Recent Changes - Search:






edit SideBar


Columbia's Race

Race Reports

So either I missed them or nobody has posted any but where are the
Race Reports for Grant's Tomb. Or for that matter more than just
Nick's take on Steven's race. Here are some brief notes from the
weekend (though it appears that I'm not watching I am) and some things
to look out for this coming weekend.

  • Pre-riding a course: Most crits you won't be able to do this during

the races but as Dan heard me mention during the Intro clinic one of
the advantages of the intro clinic is that you get to ride the course
before racing it which means you can see what lines work for turns.
Some courses if you get there early enough you can ride the course
while they finish setting it up before the first race. I highly
suggest you do this. First, it will allow to see what obstacles are
on the course and which ones you can ride over. At Grant's Tomb you
can pretty much ride over everything including the grates in turn 3 (I
pretty much did every lap of the pro race). Joe has pointed this out
before on this list and I'll point it out again, you should be able to
ride over small bumps in the ride like what was in the road after turn
1. Just un-weight the bike a little and make sure you are relaxed on
the handlebars. The stiffer your arms are the more the bike will
react to your every move, so if your really tense going over a bump
the bike will be all over the place. If you are relaxed the wheel
will track better than the rough road and absorb the road vibrations
better. Riding over grates are something you can do with experience
(depending on the type) and what the weather is like. If its wet out,
its probably not the best idea but if its dry and the cuts aren't
parallel to the direction you are going you'll be fine. If you aren't
able to pre-ride the course you should at least walk around the whole
course and observe what the course is like. Another reason to
pre-ride is to figure out gears and where to shift. A Grant's Tomb
its a good idea to shift before turn 3 so that you can better
accelerate into the hill and have an easier time going up it.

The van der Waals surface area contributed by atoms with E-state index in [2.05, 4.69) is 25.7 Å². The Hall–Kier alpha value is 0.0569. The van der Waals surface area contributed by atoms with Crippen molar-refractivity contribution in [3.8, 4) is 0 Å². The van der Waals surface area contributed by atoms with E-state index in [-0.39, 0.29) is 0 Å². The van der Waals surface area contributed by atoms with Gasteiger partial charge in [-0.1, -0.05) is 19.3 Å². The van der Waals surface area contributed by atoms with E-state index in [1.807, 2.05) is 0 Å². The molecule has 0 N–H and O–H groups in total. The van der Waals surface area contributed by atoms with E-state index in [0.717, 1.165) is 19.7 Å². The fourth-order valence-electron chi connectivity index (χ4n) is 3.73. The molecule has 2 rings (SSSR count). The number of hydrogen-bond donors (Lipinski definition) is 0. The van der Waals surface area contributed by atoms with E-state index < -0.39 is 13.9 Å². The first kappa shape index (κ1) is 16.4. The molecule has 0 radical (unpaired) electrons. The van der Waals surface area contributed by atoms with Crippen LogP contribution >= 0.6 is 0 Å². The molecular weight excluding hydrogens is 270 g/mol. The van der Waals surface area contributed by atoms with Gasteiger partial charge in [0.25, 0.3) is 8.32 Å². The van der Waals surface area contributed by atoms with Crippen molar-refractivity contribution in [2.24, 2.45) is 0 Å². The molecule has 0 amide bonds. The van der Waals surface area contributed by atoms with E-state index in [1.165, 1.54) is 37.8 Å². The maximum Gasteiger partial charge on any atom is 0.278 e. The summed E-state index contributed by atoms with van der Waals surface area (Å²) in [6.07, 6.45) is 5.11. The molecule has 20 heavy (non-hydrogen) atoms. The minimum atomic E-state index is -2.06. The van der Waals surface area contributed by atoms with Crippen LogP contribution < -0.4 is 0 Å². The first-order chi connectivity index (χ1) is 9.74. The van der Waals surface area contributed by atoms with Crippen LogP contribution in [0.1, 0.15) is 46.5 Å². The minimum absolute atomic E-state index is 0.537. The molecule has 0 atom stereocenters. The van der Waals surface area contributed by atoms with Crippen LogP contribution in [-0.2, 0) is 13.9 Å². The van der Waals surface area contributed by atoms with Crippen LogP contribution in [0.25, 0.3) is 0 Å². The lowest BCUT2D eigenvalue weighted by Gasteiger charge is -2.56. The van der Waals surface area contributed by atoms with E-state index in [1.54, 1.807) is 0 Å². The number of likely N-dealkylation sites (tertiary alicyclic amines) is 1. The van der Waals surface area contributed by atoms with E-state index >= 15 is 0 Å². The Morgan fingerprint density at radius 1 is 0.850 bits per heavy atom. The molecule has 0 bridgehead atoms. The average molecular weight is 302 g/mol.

• Pack Positioning: I've mentioned this before, positioning in a pack

especially in a criterium is important. You want to be in the front
1/3 of a race for many reasons. First, on any course the rear of the
pack will have the weaker rides so it will be the people that aren't
as good at turning and might not be as fast. What this means on a
criterium course is that they will be making up gaps every corner
which will wear them down quickly and if you are on their wheel you'll
have to deal with continuous accelerations. Another reasons is
crashes. The front of the field is normally quite narrow and then it
grows to be wide before thinning out in the back. What that means for
you if you aren't in the front of the pack is that you'll have to try
to fit through a corner with more people than you would at the front
of the pack. This can lead to crashes which aren't fun but in a
criterium you do get a free lap which is the next point. Crashes can
happen anywhere in the field, so just because you're near the front
doesn't mean a crash won't happen especially if its a more technical
course or is wet out.

  • Free Lap: I'm not sure if I explained this to everyone, but there is

something called a free lap rule in criteriums. What that means if
you have a crash or a mechanical issue you can go to the pit (normally
located by the start/finish area) and you get a lap to correct the
problem and get back in the group. If you get a flat and there is not
neutral support than you can grab a team wheel (Brett and I normally
have an extra set of wheels with us that are in the pit). If you were
in a crash use the time to check yourself over, if your helmet is
cracked do not continue. You can get to the pit anyway you want
except riding backwards on course. The free lap rule will eventually
end with a couple of miles left in the race and should be announced by
the official when he/she gives instructions to the field prior to the

  • Team Time Trial: The first TTT is this Saturday. This is a

discipline that you really won't get to do outside of the collegiate
scene (except in breakaways at races but those aren't your teammates
then). A good TTT team is not always the strongest riders all on one